Look at Citigroup. It failed twice last year and even more times during my career. That's not good, and it creates a challenge. While there are some economies of scale, you can say it's not obvious that having more than a trillion dollars in assets is a good thing. BB&T can compete very effectively against these big banks, but they have a … fundamental, long-term, potential competitive funding advantage if they are basically perceived as being subsidized or protected by the government. It's artificial, and you can argue that it is adverse selection. Citigroup shouldn't be here. You can say it was put together in a random fashion that wasn't market-based.
Is the Treasury's Capital Participation Program counterintuitive to finding a fix? Does it drag out the healing process?
We have plenty of money to lend. The problem is, the people you want to lend to don't want to borrow because of the economic environment. Those who want to borrow can't pay you back, and I don't think the purpose [of the Treasury's program] is to make loans to those people. There is capacity, but there aren't good borrowers out there.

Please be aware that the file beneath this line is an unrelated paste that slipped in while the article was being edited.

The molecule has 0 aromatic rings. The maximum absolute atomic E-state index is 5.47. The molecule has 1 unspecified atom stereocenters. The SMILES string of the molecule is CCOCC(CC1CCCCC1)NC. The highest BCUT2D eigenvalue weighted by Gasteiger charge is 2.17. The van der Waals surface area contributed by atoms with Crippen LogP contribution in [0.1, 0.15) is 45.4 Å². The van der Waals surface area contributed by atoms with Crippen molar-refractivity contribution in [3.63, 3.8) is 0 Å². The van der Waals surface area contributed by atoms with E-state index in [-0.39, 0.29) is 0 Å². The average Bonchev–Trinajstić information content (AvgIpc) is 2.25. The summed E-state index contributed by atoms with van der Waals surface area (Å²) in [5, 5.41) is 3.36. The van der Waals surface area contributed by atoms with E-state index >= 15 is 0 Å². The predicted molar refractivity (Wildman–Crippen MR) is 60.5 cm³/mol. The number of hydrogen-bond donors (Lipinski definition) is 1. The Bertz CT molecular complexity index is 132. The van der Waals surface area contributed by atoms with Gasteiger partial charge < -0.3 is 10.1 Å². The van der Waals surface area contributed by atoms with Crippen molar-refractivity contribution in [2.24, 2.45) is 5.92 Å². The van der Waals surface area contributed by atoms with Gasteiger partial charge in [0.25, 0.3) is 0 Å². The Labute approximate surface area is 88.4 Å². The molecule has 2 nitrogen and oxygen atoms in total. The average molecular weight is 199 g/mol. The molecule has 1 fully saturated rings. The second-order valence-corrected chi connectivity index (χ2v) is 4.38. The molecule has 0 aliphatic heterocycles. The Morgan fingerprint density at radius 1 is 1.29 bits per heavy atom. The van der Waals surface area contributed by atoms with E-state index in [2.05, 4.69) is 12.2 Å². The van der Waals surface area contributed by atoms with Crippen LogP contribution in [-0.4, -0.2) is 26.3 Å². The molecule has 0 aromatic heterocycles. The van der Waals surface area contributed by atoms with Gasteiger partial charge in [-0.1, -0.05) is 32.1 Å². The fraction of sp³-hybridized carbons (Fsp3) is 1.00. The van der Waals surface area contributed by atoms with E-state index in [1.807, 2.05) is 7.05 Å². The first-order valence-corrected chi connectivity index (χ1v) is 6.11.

Are there any redeeming qualities to the Tarp?
Only in one context. Tarp wasn't necessary except that the government created a panic and they probably had to do something about it. But they didn't need to create the panic to begin with.
What were the reputational implications of selling stakes to the government?
It created terrible long-term media issues for the industry. In our case we would certainly have preferred not to be in Tarp. We were experiencing a fairly major flight to quality, and Tarp really reduced that.
How would you characterize BB&T's participation then?